The foregoing and other aspects of the invention will become apparent from the following detailed description and the appended drawings described in brief hereinafter.
The present invention is now described with reference to the annexed drawings, wherein like numerals refer to like elements throughout. It should be understood, however, that the drawings and detailed description thereto are not intended to limit the invention to the particular form disclosed. Rather, the intention is to cover all modifications, equivalents, and alternatives falling within the spirit and scope of the present invention.
As used in this application, the terms “component” and “system” are intended to refer to a computer-related entity, either hardware, a combination of hardware and software, software, or software in execution. For example, a component may be, but is not limited to being, a process running on a processor, a processor, an object, an executable, a thread of execution, a program, and/or a computer. By way of illustration, both an application running on a server and the server can be a component. One or more components may reside within a process and/or thread of execution and a component may be localized on one computer and/or distributed between two or more computers.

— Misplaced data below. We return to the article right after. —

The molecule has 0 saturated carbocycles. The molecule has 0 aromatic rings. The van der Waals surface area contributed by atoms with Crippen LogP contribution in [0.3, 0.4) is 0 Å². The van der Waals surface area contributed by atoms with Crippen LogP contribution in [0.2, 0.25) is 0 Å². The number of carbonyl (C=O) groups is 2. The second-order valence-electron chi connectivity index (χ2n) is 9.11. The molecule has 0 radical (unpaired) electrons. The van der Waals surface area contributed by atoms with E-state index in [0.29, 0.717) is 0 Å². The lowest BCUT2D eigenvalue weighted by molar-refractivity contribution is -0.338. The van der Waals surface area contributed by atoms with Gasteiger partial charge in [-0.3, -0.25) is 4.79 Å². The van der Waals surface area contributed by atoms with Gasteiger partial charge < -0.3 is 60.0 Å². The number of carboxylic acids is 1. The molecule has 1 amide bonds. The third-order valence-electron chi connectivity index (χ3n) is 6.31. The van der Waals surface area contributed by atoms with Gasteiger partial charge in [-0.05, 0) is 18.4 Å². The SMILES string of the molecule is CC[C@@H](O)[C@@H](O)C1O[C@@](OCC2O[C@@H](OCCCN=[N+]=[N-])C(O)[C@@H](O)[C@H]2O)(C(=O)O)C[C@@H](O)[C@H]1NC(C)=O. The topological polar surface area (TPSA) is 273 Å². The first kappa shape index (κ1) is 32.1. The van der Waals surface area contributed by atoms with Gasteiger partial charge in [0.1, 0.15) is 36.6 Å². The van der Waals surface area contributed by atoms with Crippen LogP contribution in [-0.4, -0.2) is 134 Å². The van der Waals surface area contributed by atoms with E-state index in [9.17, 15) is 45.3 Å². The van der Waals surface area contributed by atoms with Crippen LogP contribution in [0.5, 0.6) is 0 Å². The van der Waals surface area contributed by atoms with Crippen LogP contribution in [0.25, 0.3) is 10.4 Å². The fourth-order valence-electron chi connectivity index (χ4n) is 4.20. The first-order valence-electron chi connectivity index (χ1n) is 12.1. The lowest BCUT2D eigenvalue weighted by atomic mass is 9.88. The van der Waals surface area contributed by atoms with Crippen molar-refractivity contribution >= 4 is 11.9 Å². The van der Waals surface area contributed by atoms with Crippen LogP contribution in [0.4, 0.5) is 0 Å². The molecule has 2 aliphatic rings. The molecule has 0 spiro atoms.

Furthermore, the present invention may be implemented as a method, apparatus, or article of manufacture using standard programming and/or engineering techniques to produce software, firmware, hardware, or any combination thereof. The term “article of manufacture” (or alternatively, “computer program product”) as used herein is intended to encompass a computer program accessible from any computer-readable device, carrier, or media. For example, computer readable media can include but are not limited to magnetic storage devices (e.g., hard disk, floppy disk, magnetic strips . . . ), optical disks (e.g., compact disk (CD), digital versatile disk (DVD) . . . ), smart cards, and flash memory devices (e.g., card, stick). Of course, those skilled in the art will recognize many modifications may be made to this configuration without departing from the scope or spirit of the subject invention.